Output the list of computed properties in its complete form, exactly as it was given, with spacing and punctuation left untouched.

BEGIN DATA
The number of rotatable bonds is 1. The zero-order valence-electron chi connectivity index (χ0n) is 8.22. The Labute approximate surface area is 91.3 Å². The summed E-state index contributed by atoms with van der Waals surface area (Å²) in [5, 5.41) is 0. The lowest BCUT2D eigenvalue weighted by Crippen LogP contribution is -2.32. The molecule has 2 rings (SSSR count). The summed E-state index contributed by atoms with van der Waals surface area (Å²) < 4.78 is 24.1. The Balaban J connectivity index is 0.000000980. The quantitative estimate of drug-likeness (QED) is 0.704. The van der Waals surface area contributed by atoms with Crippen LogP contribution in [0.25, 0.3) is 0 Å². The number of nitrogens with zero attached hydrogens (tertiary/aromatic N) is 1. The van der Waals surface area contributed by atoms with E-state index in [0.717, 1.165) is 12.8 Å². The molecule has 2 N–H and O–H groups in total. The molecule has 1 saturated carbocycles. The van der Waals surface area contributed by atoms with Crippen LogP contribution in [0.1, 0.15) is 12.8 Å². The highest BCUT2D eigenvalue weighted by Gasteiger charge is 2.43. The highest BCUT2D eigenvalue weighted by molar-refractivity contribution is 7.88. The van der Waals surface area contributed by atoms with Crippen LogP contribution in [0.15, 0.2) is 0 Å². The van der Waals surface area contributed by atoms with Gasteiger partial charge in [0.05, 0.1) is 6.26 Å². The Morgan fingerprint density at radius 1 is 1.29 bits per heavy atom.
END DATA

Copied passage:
The number of rotatable bonds is 1. The zero-order valence-electron chi connectivity index (χ0n) is 8.22. The Labute approximate surface area is 91.3 Å². The summed E-state index contributed by atoms with van der Waals surface area (Å²) in [5, 5.41) is 0. The lowest BCUT2D eigenvalue weighted by Crippen LogP contribution is -2.32. The molecule has 2 rings (SSSR count). The summed E-state index contributed by atoms with van der Waals surface area (Å²) < 4.78 is 24.1. The Balaban J connectivity index is 0.000000980. The quantitative estimate of drug-likeness (QED) is 0.704. The van der Waals surface area contributed by atoms with Crippen LogP contribution in [0.25, 0.3) is 0 Å². The number of nitrogens with zero attached hydrogens (tertiary/aromatic N) is 1. The van der Waals surface area contributed by atoms with E-state index in [0.717, 1.165) is 12.8 Å². The molecule has 2 N–H and O–H groups in total. The molecule has 1 saturated carbocycles. The van der Waals surface area contributed by atoms with Crippen LogP contribution in [0.1, 0.15) is 12.8 Å². The highest BCUT2D eigenvalue weighted by Gasteiger charge is 2.43. The highest BCUT2D eigenvalue weighted by molar-refractivity contribution is 7.88. The van der Waals surface area contributed by atoms with Crippen LogP contribution in [0.15, 0.2) is 0 Å². The van der Waals surface area contributed by atoms with Gasteiger partial charge in [0.05, 0.1) is 6.26 Å². The Morgan fingerprint density at radius 1 is 1.29 bits per heavy atom.